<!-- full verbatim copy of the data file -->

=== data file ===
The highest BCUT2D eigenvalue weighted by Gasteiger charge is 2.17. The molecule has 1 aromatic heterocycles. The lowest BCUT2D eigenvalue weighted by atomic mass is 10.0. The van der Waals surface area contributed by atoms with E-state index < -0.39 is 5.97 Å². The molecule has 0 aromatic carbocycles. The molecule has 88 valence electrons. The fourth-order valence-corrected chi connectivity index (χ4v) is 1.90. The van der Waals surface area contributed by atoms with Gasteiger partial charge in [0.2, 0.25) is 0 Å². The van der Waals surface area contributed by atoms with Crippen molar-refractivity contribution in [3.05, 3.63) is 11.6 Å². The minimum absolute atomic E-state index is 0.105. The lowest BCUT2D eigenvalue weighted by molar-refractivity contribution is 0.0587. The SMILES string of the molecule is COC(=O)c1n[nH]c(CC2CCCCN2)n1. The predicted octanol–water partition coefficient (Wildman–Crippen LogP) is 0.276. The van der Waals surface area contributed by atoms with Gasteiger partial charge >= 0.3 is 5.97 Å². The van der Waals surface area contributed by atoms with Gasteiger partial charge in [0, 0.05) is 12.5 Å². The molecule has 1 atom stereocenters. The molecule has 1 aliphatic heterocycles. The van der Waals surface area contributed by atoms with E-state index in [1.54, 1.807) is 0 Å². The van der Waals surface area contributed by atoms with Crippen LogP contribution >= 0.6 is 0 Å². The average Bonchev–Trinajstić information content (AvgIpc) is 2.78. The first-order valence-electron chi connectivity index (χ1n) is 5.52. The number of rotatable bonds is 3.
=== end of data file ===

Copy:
The highest BCUT2D eigenvalue weighted by Gasteiger charge is 2.17. The molecule has 1 aromatic heterocycles. The lowest BCUT2D eigenvalue weighted by atomic mass is 10.0. The van der Waals surface area contributed by atoms with E-state index < -0.39 is 5.97 Å². The molecule has 0 aromatic carbocycles. The molecule has 88 valence electrons. The fourth-order valence-corrected chi connectivity index (χ4v) is 1.90. The van der Waals surface area contributed by atoms with Gasteiger partial charge in [0.2, 0.25) is 0 Å². The van der Waals surface area contributed by atoms with Crippen molar-refractivity contribution in [3.05, 3.63) is 11.6 Å². The minimum absolute atomic E-state index is 0.105. The lowest BCUT2D eigenvalue weighted by molar-refractivity contribution is 0.0587. The SMILES string of the molecule is COC(=O)c1n[nH]c(CC2CCCCN2)n1. The predicted octanol–water partition coefficient (Wildman–Crippen LogP) is 0.276. The van der Waals surface area contributed by atoms with Gasteiger partial charge >= 0.3 is 5.97 Å². The van der Waals surface area contributed by atoms with Gasteiger partial charge in [0, 0.05) is 12.5 Å². The molecule has 1 atom stereocenters. The molecule has 1 aliphatic heterocycles. The van der Waals surface area contributed by atoms with E-state index in [1.54, 1.807) is 0 Å². The van der Waals surface area contributed by atoms with Crippen LogP contribution >= 0.6 is 0 Å². The average Bonchev–Trinajstić information content (AvgIpc) is 2.78. The first-order valence-electron chi connectivity index (χ1n) is 5.52. The number of rotatable bonds is 3.